When I first started playing I had a dark brown, bushy fro, a dark mustache, and rather large tinted glasses with big gold frames. After a while I got pretty well known around Las Vegas, and decided it was time for a major change of look. I got contact lenses, cut my hair very short and dyed it blond, shaved the mustache, put on a neck brace, and walked with a limp using a cane. One day I was playing at the Sands, and I could tell that bosses were having conversations about me. They knew I looked familiar, but they just couldn't put their finger on it. I decided to finish out the shoe I was playing when a woman boss came back from a break. She took one look at me and said, "What happened to you?" I said, "I had a  car accident." She said, "No, I mean to your hair!" I told her that I had done it for a part in a movie back in Los Angeles. That story worked with her, but I left before she started describing me to the other bosses.

The lesson - one boss in 500 is just sharp. There are some that just aren't going to be fooled. I tend to think women are more observant than men, but maybe that is just my sexism.

My friend D was very, very well known in Atlantic City after the famed "experiment." He decided to make a serious project out of changing his appearance. He started working out, and lost a lot of weight. He had his name changed, grew a goatee, permed his hair, and dyed his hair and beard black. He then added skin tint to darken his skin to the point that he looked African American. To really seal the deal he went to DMV and had his drivers license photo taken with his new look. He borrowed a full length man's mink coat from a friend. (What kind of friend owns a men's full length mink?) He showed up  at Resorts with two young girls, and a Dr's bag. He walked up to a blackjack table, and poured $100,000 out on the table saying, "Boys, I came to play." The disguise worked perfectly, and they treated him like royalty. When the play was over he flew out to CA and I picked him up at the airport. I took him to a car rental place, and the guy behind the counter took one look at his driver's license and said, "You kind of lost your tan." (D had shaved, and was no longer wearing the skin tint, and his hair was back to light brown. He casually said, "Oh, I was wearing makeup when that photo was taken." The guy behind the counter called the police! Fortunately the police weren't interested, and D was able to rent the car.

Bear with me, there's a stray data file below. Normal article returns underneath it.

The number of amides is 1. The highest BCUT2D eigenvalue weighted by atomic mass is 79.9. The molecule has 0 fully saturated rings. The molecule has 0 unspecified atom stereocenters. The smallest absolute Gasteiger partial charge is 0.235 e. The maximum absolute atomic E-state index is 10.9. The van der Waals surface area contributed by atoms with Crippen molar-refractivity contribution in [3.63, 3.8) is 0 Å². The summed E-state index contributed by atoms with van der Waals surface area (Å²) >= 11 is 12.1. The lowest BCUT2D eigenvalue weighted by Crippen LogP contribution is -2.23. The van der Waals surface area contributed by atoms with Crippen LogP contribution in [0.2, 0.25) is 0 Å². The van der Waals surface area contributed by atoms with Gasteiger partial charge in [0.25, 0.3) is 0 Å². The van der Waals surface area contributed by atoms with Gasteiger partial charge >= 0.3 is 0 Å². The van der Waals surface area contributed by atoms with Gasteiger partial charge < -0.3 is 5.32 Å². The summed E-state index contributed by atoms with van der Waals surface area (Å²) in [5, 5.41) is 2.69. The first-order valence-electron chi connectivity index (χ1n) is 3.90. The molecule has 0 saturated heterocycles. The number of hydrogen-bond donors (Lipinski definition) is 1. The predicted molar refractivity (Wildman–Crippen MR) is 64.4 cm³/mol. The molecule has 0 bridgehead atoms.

The lesson - If you take the time to do it right disguises can work wonders.

When I was a dealer one night the pit was buzzing. I asked what was going on, and a boss said, "See that woman on table 4? That's a guy!" I remember thinking that this caused such a distraction that players could be doing anything on the other tables and no one would notice. In my interviews John C. of the MIT team talked about playing in drag, and Cat Hulbert tried dressing as a man. Neither of them got away with it for long.

The lesson - Switching gender probably won't work as a player, but might work great to turn the pit for someone else.

The most complicated disguise we tried happened when I was working in the movie business. We hired a special effects makeup artist to make over a teammate. C was a bald white guy. She stretched elastic behind his head, and glued it behind his temples. This pulled his eyes back making him look Asian. She then got very small pieces of plastic tubing and inserted them in his nostrils to make his nose bigger. She topped it off with skin tint, and a black wig. She taught C how to apply all this, and the procedure took about an hour. C thought he looked completely ridiculous, and the casino would spot it immediately. We were playing in Korea at the time, and looking Asian would be a big plus. He put on his getup, and when he stepped into the elevator a guy looked at him and said, "What part of India are you from?" He got a lot of extended life in Korea off that disguise.